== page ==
Social media is a dominating and dangerous news source

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Sunny Yu

Molly Ratinoff (‘23) and McKenna Boyle (‘23) hold the phone that shows CNN’s Instagram page.

On Sunday, January 26th, the tragic news of Kobe Bryant’s death spread across the world through news sites, on social media, and by word of mouth, bringing grief to many people. However, few actually acquired the information from official news sources like newspapers, radio, news websites, and news apps.

As we live in the digital age, social media and the Internet are transforming and taking over our lives. Likewise, information spreads very quickly on the Internet, both correct facts as well as fake rumors. For instance, the misinformation about the Australia fire on Instagram is one of the many examples of how fast information, especially that which is inaccurate, can disseminate from person to person.

As technology leads the way, our daily consumption of knowledge also becomes different. Print newspapers are slowly being replaced by digital news sites; many news institutions have opened up social media accounts, as people now tend to use Facebook and Twitter more often when consuming the news. Even WeChat, a communication app, includes official accounts for news sites that provide users their daily consumption of news. 

Social media news platforms have made news reading a completely new experience, and many news readers find the experience more participatory — with social media, they can comment and forward news posts conveniently. 

I do follow news sources on Instagram,” said Matthew Gooch (‘22). “Following major news sources on social media is important because you get the main idea of what is going on. It’s a good way to learn what’s going on in the world efficiently.”

With the advancement of technology, more people rely on social media platforms as their go-to news source. According to Pew Research Center, 88% of Americans recognize that social media companies have control over the mix of news that people see each day. Interestingly, 62% of people find the phenomenon problematic, claiming that social media companies have too much control over the news that people see.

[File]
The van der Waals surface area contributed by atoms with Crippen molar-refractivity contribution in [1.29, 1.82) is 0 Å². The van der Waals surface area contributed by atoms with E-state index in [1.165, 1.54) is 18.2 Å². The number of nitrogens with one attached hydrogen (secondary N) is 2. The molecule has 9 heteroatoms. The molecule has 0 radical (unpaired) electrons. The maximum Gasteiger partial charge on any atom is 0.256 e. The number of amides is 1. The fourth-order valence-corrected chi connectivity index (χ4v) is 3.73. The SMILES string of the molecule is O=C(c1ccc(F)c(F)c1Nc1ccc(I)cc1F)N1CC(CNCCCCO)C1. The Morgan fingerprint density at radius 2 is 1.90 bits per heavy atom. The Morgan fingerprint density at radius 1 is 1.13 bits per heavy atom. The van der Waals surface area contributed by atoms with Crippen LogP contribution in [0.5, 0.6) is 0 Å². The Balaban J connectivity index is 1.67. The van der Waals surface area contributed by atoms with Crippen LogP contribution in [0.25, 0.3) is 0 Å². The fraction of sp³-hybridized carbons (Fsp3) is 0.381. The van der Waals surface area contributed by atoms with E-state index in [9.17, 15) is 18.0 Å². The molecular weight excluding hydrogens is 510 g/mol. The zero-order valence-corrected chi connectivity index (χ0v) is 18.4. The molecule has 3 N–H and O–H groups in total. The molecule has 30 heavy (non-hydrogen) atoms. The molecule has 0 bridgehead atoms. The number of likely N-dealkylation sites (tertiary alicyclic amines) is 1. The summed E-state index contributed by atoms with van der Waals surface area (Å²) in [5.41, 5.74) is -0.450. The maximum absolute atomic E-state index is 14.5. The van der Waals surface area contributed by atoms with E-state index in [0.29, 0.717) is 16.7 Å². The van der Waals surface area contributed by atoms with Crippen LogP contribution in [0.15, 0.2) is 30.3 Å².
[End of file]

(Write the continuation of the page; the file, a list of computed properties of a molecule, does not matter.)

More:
Even at Webb, one can see the effects of news source transformation. Regular radio broadcasts, newspapers, and news sites are replaced by Instagram posts and stories, Facebook posts, Twitter posts, and Snapchat subscriptions.

“I mostly get my information from social media, friends, and email notifications from subscribing to CNN,” Alice Phung (‘21) said.

When it comes to breaking news, people’s skepticism of social media as news sources tends to surge. In order to confirm the news, people tend to use search engines to double-check. When people learned about Kobe’s death, many had to check in with official news sources to verify.

Webb students who receive their news from social media outlets are often skeptical of its credibility. 

“We really need to be aware of where we get our news from,” said Nikhil Jindal (‘21). “I was with my friends [when I heard the news of Kobe’s death]. My friend’s mom saw the news on Facebook and told us about it. We researched it after that to know for sure because there’s a lot of rumors going on nowadays.”

“I was in the car, driving to a new year celebration,” said Alice. “My brother learned the news first and told us. After that, my whole family went on their phones and looked up on Safari on actual news sites because the news was very shocking. We don’t usually do that, but it was just that the news was very hard to believe, so we had to confirm.”

“I definitely doubted [the news] at first because he [Kobe] was so young and he had been traveling in helicopters for so long,” said Matthew. “We have also heard false rumors of death, so it was important to confirm whether it was true.”

With the prevalence of fake news and distrust of media platforms, people are becoming more skeptical. The more people come across false news reports, the more distrust they hold for the news sources and even the journalism industry.

“I get my news from a variety of sources,” said Matthew. “Online, there are many reliable sources, but there are also as many unreliable ones. I will research a topic and go to multiple sources. I also watch TV to learn news.”

“I don’t really trust [news from] social media,” said Gregory Tolmochow (‘21). “I read people’s stories and posts, but I would always look it up to make sure it’s real.”

Although the progression of technology makes our lives more convenient, we still have to be aware of the potential consequences. Today, as many social media platforms such as Snapchat raise privacy concerns, the prevalence of news stories on social media can also potentially lead to the fast spread of misinformation or rumors, hence the general distrust of the journalism industry. As a result, news readers of all platforms need to be critical and be able to detect fake news to ensure the authenticity of news reading from social media platforms, the new dominating news source in the digital age.